Total eclipse of the sun, partial eclipse of inequality
"It was now quick work," Maria Mitchell noted. "As the last rays of sunlight disappeared, the corona burst out all around the sun, so intensely bright near the sun that the eye could scarcely bear it."
Maria Mitchell brought a team of Vassar graduates—"Vassar girls" as the press called them—2,000 miles to study the July 1878 total eclipse of the sun. When the moon blocked the sun from view, Mitchell recalled, "Each observer at the telescopes gave a furtive glance at the un-sunlike sun, moved the dark eye-piece from the instrument, replaced it by a more powerful white glass, and prepared to see all that could be seen in two minutes forty seconds."
Those two minutes and 40 seconds of intense study were the culmination of years of work and struggle.
By the time of eclipse, Mitchell had spent over a decade training young women astronomers. She was the first professor hired when Vassar College was founded in the 1860s. While women academies had been offering varied curriculums at the elementary and secondary levels to girls fortunate enough to attend, Vassar was one of the first American colleges that aimed to give women an education comparable to the best that was available to men. "It occurred to me, that woman, having received from her Creator the same intellectual constitution as man, has the same right as man to intellectual culture and development," Matthew Vassar declared on February 28, 1861, when he donated $408,000 to start the institution.
It isn't hard to see why Vassar wanted Mitchell: a world-renowned astronomer who discovered a comet at age 29. She was the first woman elected to both the American Academy of Arts and Sciences and the American Association for the Advancement of Science.
Mitchell's star status didn't translate into her paycheck. When she was hired, Mitchell was paid $800 a year plus room and board. Male professors were paid $2,000 a year. As time went on, the difference between their salaries grew.
In 1870 Mitchell teamed up with fellow professor Alida Avery to request a more equitable salary. Eventually, the college agreed to pay the women the same salary as their male colleagues—but simultaneously began charging the women $16 for "lady privileges." These privileges were basically room and board, but the fee was more expensive than what male professors and guests were charged. When Avery and Mitchell threatened to quit, the college lowered the fee.
Mitchell not only fought for herself, but prepared her students to succeed in a male-dominated field at a time when women did not have equal rights to men—let alone equal respect. "Whatever apology other women may have for loose, ill-finished work, or work not finished at all, you will have none," she told her students. "When you leave Vassar College, you leave it the best educated women in the world."
Mitchell would break curfew and hold classes in the middle of the night so students could actively observe astronomical objects. She helped her students publish. In addition to teaching astronomy, she brought guest speakers to discuss politics and women's rights. "If it were only possible to tell you of what Professor Mitchell did for one of her girls!" recalled one student. "It meant so much to come into daily contact with such a woman!"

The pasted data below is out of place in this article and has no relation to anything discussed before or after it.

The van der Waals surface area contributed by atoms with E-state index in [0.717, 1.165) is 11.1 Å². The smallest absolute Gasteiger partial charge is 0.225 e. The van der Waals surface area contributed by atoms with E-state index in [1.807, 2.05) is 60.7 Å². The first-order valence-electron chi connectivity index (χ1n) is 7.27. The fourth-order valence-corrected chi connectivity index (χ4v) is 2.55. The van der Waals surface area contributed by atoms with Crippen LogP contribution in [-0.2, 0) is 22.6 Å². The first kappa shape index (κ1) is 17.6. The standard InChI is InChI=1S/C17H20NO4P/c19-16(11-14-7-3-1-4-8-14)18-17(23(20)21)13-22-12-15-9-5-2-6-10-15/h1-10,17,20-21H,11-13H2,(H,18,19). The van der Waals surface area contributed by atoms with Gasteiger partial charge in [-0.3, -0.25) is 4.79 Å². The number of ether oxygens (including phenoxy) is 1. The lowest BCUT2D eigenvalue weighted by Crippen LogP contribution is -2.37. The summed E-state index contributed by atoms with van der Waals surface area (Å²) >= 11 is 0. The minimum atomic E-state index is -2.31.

While Mitchell did fight for herself and her students, she didn't fight for everyone. Mitchell subscribed to social Darwinism, a popular belief in the mid-1800s that, in her words: "Poverty is a misfortune; misfortunes are often the result of blamable indiscretion, extravagance, etc." This translated to her work. "If every girl who is aided were a very high order of scholar, scholarship would undoubtedly conquer poverty; but a large part of the aided students are ordinary," Mitchell noted. "I find a helping-hand lifts the girl as crutches do; she learns to like the help which is not self-help."
While Mitchell wasn't motivated to educate all women, she was motivated by her students and the science. However, she resented other aspects of her job, particularly fundraising. "It has become a serious question with me whether it is not my duty to beg money for the observatory," she wrote. "What I really long for is a quiet life of scientific speculation." In 1878, after years of teaching and fighting for respect, Mitchell got to embrace that desire for scientific speculation when she brought her team of women astronomers to Colorado to study the eclipse.
The team was both a curiosity and an inspiration to the public. They were the only women traveling to study the eclipse (other than two astronomers' wives). One reporter described the group as "Almost as absorbing as the eclipse," and called Mitchell's highly educated and accomplished researchers "assistant nymphs." (Probably not their preferred titles.)
Other reports were less misogynistic and more optimistic. The Rocky Mountain News reported "Here in our midst, a conspicuous example of the power and grasp of the feminine intellect has been exhibited." The New York Sun called their success a "pointed arrow in the quiver of woman suffrage argument and logic." Like aspects of the suffrage movement itself, Mitchell's team represented a victory for a certain type of woman: talented, hard-working, and determined, yes—but also buoyed by philanthropic support and societal privilege. While the women may have been observing a total eclipse of the sun, their success was only a partial eclipse of the oppression many other American women faced.
Amelia Grabowski is a social media and blog assistant focusing on business and philanthropy history.